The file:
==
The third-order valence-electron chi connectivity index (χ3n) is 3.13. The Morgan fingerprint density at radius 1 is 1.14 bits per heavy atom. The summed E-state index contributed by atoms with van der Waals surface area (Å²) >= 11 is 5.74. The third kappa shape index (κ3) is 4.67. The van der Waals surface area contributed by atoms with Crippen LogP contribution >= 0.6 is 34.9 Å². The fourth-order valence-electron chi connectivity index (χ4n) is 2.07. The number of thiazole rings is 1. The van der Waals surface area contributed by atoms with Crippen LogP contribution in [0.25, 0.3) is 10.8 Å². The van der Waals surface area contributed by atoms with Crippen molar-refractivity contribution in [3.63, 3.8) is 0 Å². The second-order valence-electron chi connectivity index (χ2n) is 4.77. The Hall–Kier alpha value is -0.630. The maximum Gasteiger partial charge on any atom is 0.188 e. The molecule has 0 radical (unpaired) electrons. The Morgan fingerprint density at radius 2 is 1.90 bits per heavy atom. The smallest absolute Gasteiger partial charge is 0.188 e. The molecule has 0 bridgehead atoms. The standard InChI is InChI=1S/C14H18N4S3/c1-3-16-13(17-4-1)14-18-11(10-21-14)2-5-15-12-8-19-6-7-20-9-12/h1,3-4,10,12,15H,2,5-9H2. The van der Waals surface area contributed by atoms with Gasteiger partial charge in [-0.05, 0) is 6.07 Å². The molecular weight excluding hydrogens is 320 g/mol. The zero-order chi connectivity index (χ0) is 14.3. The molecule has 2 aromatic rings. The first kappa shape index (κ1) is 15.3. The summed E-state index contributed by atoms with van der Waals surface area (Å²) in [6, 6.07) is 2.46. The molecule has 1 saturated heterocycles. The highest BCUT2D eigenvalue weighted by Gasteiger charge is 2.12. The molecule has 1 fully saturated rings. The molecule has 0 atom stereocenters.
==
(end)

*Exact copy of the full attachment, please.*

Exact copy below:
The third-order valence-electron chi connectivity index (χ3n) is 3.13. The Morgan fingerprint density at radius 1 is 1.14 bits per heavy atom. The summed E-state index contributed by atoms with van der Waals surface area (Å²) >= 11 is 5.74. The third kappa shape index (κ3) is 4.67. The van der Waals surface area contributed by atoms with Crippen LogP contribution >= 0.6 is 34.9 Å². The fourth-order valence-electron chi connectivity index (χ4n) is 2.07. The number of thiazole rings is 1. The van der Waals surface area contributed by atoms with Crippen LogP contribution in [0.25, 0.3) is 10.8 Å². The van der Waals surface area contributed by atoms with Crippen molar-refractivity contribution in [3.63, 3.8) is 0 Å². The second-order valence-electron chi connectivity index (χ2n) is 4.77. The Hall–Kier alpha value is -0.630. The maximum Gasteiger partial charge on any atom is 0.188 e. The molecule has 0 radical (unpaired) electrons. The Morgan fingerprint density at radius 2 is 1.90 bits per heavy atom. The smallest absolute Gasteiger partial charge is 0.188 e. The molecule has 0 bridgehead atoms. The standard InChI is InChI=1S/C14H18N4S3/c1-3-16-13(17-4-1)14-18-11(10-21-14)2-5-15-12-8-19-6-7-20-9-12/h1,3-4,10,12,15H,2,5-9H2. The van der Waals surface area contributed by atoms with Gasteiger partial charge in [-0.05, 0) is 6.07 Å². The molecular weight excluding hydrogens is 320 g/mol. The zero-order chi connectivity index (χ0) is 14.3. The molecule has 2 aromatic rings. The first kappa shape index (κ1) is 15.3. The summed E-state index contributed by atoms with van der Waals surface area (Å²) in [6, 6.07) is 2.46. The molecule has 1 saturated heterocycles. The highest BCUT2D eigenvalue weighted by Gasteiger charge is 2.12. The molecule has 1 fully saturated rings. The molecule has 0 atom stereocenters.